Template Name: No Sidebar Page Template
*/
get_header();
?>
<main id="main-content" class="custom-grid">
<div class="custom-grid-inner">
<?php if ( have_posts() ) {
while ( have_posts() ) : the_post();

the_content();

if ( comments_open() || get_comments_number() ) {
comments_template();
}
endwhile; // End of the loop.
} ?>
</div>
</main>
<?php
get_footer();

Since this is a very simple template, we didn’t need any additional CSS to stylize it. Thanks to the CSS classes that were used in the theme’s header and footer templates, the page was sufficiently stylized all by itself. Below, you can see an example of how a page with this page template assigned to it could look. In this case, the template was used with the Lekker theme, and it shows that theme’s style.

No Sidebar Page Template
  • Blank page template

This code represents a page template called Blank Page Template. Unlike the other page templates we created for the article, this one doesn’t load the header and footer templates of your current theme. More precisely, it represents a template for a page that doesn’t have a header or footer. Such pages are often used as landing or maintenance pages.

As this template doesn’t rely on loading previously created template files, you would need to add the whole HTML structure of the page, created through a mix of HTML and PHP code. The bulk of the code we created is within the <head> and <body> tags, with only the language_attributes() being used within the <html> tag.

Inside the <head> tag, we added the metadata on encoding for pages and feeds using the bloginfo() function. We also added the metadata for responsiveness—the site will adapt based on the width of your device; it is loaded at an initial zoom of 100%, but it can be zoomed in and out freely. This is done by setting the user-scalable parameter to yes, instead of no which is present on numerous themes. Finally, we enabled the profile that inserts richer metadata on the site. After that, we added a part regarding pingbacks and trackbacks. Even though this is primarily useful for posts, we decided to include it as it could be handy if you decide to make this template available for both pages and posts. Finally, we used the wp_head() function, which prints scripts or data on the front end before the closing </head> tag.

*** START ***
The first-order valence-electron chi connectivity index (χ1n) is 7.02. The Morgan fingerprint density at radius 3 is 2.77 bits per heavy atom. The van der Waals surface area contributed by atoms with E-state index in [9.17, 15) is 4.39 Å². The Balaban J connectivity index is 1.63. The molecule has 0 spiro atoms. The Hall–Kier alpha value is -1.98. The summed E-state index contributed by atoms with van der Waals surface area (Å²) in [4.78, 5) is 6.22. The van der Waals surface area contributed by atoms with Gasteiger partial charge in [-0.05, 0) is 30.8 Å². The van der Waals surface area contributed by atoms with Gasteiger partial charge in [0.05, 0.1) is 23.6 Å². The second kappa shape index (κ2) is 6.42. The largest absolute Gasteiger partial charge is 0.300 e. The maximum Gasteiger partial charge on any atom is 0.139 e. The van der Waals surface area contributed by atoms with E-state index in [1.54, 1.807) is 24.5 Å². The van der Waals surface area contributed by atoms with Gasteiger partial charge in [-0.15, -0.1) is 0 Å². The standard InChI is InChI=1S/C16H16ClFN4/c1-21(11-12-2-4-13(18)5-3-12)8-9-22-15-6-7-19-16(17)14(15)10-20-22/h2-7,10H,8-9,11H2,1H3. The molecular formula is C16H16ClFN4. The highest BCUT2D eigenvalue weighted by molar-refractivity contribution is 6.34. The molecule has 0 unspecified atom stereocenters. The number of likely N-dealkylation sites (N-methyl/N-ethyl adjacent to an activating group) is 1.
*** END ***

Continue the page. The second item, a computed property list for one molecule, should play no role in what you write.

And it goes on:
The <body> tag contains the classes that are printed thanks to the body_class() function, and which can be later used for creating targeted CSS code. Apart from that, we added the itemscope and itemtype variables and the wp_body_open() function that allows users to add scripts directly inside the body tag, as of the WordPress 5.2 update. Additionally, the main content of the page is found within the body tag. And that content is rather simple, it only contains what has been added directly through the editor thanks to the use of the function the_content(). Finally, we used the wp_footer() function, which prints scripts or data on the frontend before the closing </body> tag.

<?php
/*
Template Name: Blank Page Template
*/
?>
<!DOCTYPE html>
<html <?php language_attributes(); ?>>
<head>
<meta charset="<?php bloginfo( 'charset' ); ?>">
<meta name="viewport" content="width=device-width, initial-scale=1, user-scalable=yes">
<link rel="profile" href="https://gmpg.org/xfn/11">

<?php if ( is_singular() && pings_open( get_queried_object() ) ) { ?>
<link rel="pingback" href="<?php bloginfo( 'pingback_url' ); ?>">
<?php } ?>

<?php wp_head(); ?>
</head>
<body <?php body_class(); ?> itemscope itemtype="https://schema.org/WebPage">
<?php
// Hook to include default WordPress hook after body tag open
if ( function_exists( 'wp_body_open' ) ) {
wp_body_open();
}
?>
<div id="page-wrapper" class="custom-page-wrapper">
<div id="page-wrapper-inner" class="custom-page-wrapper-inner">
<main id="page-content" class="custom-grid">
<div class="custom-grid-inner">
<?php if ( have_posts() ) {